Police dogs and armed officers yesterday stormed a building in search of a ‘suspect’ brandishing a knife – as part of a training exercise preparing for a ‘worst case scenario’.
The Gibraltar Defence Police incorporated the training of its Dog Section with its firearm squad as part of a training exercise to defuse a potential weapons threat.
This is the first time that such an exercise has ever been attempted in Gibraltar, GDP Chief Superintendent Rob Allen said.
Weapons-trained officers enacted two scenarios with their canine counterparts to make best use of their respective specialist capabilities.
The brief for the first scenario involved locating an injured person with the possibility that the suspect was still at large.
After scoping out the premises to check for potential threats, police dog Tyson located a ‘victim’ then barked to alert his handler.
A suspect armed with a knife and still in the building was the subject of the second scenario. Police dog Nemo, a 2-year old Belgian Shepherd, was called upon to take down the ‘suspect’ by sinking his teeth into the man’s arm.
Nemo – who is top of his class – then immediately released the suspect when given the command by his handler and officers were able to swoop in and secure the scene.
GoPro cameras were strapped to the dogs to enable officers to scrutinise their performances.
Although the dogs can inflict serious and life changing injuries they provide a less lethal option for officers looking to detain a suspect.
The dogs are also trained to switch between seeking out assailants and victims. If the dog finds an injured person he will instead sit and bark to alert his handler.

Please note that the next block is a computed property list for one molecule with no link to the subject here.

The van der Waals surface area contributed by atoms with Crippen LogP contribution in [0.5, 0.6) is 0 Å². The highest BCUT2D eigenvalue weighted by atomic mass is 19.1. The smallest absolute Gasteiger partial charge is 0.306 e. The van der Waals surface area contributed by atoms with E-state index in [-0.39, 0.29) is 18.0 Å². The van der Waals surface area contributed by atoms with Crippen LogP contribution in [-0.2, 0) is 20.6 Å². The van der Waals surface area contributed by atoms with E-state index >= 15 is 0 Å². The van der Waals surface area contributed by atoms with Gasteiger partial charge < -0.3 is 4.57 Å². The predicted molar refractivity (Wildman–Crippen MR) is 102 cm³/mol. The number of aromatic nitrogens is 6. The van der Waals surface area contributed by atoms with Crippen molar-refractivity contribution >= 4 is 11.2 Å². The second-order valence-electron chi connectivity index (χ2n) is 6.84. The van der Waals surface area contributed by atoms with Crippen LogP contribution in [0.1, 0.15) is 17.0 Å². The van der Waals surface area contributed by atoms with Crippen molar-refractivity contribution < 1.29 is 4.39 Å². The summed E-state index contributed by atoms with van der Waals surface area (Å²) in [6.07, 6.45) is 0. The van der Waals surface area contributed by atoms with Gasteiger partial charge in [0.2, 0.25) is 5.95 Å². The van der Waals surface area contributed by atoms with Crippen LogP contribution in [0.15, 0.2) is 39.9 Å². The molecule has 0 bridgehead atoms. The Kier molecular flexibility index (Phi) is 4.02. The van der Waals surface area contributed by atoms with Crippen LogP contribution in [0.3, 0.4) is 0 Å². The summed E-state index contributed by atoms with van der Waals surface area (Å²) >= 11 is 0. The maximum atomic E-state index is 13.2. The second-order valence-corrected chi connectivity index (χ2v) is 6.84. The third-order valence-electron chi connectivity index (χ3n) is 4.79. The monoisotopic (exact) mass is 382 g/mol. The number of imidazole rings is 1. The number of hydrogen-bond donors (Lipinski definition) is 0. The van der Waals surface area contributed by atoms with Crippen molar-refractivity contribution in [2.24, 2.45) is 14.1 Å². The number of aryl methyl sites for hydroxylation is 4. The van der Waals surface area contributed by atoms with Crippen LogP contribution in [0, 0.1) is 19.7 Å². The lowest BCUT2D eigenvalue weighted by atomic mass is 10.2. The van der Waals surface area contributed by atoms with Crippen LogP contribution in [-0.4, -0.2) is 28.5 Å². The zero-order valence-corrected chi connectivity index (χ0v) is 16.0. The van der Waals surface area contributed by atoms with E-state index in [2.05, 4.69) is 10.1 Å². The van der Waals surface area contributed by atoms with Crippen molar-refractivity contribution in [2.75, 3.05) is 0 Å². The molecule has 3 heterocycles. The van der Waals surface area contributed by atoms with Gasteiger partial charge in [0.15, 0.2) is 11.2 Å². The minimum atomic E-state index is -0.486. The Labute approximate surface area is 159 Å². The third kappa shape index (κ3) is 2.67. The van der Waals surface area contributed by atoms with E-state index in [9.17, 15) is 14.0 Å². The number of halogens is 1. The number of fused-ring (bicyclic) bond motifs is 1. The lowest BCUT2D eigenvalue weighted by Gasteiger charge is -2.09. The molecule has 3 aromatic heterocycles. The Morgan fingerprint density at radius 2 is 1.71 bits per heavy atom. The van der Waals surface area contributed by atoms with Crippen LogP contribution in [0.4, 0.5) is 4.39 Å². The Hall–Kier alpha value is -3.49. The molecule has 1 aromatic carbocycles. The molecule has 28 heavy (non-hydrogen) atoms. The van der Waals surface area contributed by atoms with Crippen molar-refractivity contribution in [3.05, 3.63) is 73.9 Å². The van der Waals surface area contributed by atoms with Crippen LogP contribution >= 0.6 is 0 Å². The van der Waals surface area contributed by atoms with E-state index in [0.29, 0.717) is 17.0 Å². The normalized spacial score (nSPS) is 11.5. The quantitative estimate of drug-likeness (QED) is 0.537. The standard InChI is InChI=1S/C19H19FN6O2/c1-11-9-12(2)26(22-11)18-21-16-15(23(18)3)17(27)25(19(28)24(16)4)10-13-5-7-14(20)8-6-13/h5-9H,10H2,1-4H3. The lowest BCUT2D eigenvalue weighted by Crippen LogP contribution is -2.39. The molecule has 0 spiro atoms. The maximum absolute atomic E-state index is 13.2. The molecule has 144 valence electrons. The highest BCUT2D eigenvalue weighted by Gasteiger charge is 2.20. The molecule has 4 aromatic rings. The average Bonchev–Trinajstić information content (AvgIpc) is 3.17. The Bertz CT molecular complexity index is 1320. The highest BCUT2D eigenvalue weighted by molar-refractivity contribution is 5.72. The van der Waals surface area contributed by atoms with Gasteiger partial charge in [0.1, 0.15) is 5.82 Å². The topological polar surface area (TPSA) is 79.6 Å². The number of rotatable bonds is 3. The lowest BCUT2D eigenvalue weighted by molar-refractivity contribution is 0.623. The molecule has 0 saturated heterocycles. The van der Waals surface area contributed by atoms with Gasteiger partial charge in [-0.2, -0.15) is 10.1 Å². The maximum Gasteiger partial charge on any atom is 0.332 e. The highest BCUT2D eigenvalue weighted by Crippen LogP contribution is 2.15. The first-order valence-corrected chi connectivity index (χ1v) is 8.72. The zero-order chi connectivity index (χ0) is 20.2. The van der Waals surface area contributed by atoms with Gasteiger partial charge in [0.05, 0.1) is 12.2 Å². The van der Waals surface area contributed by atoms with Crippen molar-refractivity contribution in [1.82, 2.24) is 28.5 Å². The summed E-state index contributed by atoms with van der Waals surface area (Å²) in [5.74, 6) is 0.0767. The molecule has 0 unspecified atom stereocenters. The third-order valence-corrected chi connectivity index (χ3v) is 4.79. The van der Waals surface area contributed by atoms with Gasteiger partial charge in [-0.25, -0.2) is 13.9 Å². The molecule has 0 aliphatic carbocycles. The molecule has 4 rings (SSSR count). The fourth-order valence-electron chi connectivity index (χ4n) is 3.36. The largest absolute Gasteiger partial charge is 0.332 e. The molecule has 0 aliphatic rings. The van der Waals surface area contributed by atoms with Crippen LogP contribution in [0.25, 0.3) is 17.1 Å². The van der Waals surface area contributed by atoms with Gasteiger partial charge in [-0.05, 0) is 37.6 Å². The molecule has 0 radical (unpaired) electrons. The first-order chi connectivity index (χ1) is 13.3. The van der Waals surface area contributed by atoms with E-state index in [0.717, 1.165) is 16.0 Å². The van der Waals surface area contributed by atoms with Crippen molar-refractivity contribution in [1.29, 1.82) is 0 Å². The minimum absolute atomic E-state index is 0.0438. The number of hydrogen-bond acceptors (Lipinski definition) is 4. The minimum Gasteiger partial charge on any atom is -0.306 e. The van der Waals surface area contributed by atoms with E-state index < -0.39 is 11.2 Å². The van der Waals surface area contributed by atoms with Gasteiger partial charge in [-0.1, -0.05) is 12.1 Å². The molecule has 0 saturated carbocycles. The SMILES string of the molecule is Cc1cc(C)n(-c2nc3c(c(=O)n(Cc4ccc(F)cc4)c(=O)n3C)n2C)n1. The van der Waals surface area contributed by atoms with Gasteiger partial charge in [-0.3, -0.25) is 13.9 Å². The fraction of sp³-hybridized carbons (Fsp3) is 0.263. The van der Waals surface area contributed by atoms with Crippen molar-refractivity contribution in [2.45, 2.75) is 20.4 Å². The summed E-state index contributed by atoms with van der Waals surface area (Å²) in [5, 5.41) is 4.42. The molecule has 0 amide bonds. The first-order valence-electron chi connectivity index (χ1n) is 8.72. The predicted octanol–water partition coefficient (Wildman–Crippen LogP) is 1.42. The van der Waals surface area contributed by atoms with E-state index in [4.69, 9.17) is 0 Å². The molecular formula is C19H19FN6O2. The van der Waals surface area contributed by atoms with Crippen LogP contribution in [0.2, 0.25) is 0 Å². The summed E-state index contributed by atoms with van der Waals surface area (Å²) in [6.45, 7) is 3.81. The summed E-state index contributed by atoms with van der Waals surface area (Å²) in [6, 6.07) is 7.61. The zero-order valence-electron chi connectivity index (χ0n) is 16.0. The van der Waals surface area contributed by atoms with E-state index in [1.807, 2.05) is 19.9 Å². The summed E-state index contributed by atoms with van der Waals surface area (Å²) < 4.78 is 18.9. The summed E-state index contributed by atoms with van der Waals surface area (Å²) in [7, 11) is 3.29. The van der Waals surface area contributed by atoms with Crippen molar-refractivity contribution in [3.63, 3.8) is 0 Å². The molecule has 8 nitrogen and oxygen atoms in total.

Ch Supt Allen said: “The GDP is a force of specialists; we deliver niche capabilities for the force.”
And yesterday’s training exercise was an example of just that, namely incorporating the Dog Section with the Firearms training to defuse potential firearms or weapons threats.
“This is really quite innovative and it’s the first time it’s been done in Gibraltar,” Ch Supt Allen said.
“The idea is that each specialism trains in their own right; the firearms training is a really big ask, the firearms instructors are trained to a UK standard which is absolutely world-beating and world class. They bring that training here and firearms instructors deliver locally that syllabus that is delivered in the UK.”
“When you then look at the dog officers, exactly the same, we’ve got police dogs a police dog instructor who’s accredited in the UK and he then delivers locally and brings those dogs and the handlers up to the same standard you expect to see elsewhere,” Ch Supt explained.
To make best use of these two capabilities in situations where officers are forced to deploy firearms but need to mitigate the risk to both the public and the officers themselves, they have been dovetailed together.
“I think it is quite impressive what you can see in the camera strapped to the back of the dog is really impressive and that gives us situational awareness and some intelligence to the officers so they know exactly what they are going in to and they can appropriately deal with it,” Ch Supt Allen said.
The GDP has been in a transitional phase for a number of years now from an organisation that was largely seen as a guarding force to a very high end niche police force and delivers very specific capabilities.
“Is there a need for our work? Absolutely,” Ch Supt Allen said.
“You know what the world situation is looking like and we would be naïve if we weren’t preparing for the worst case scenario. That’s what we do and we do it day in day out,” he added.
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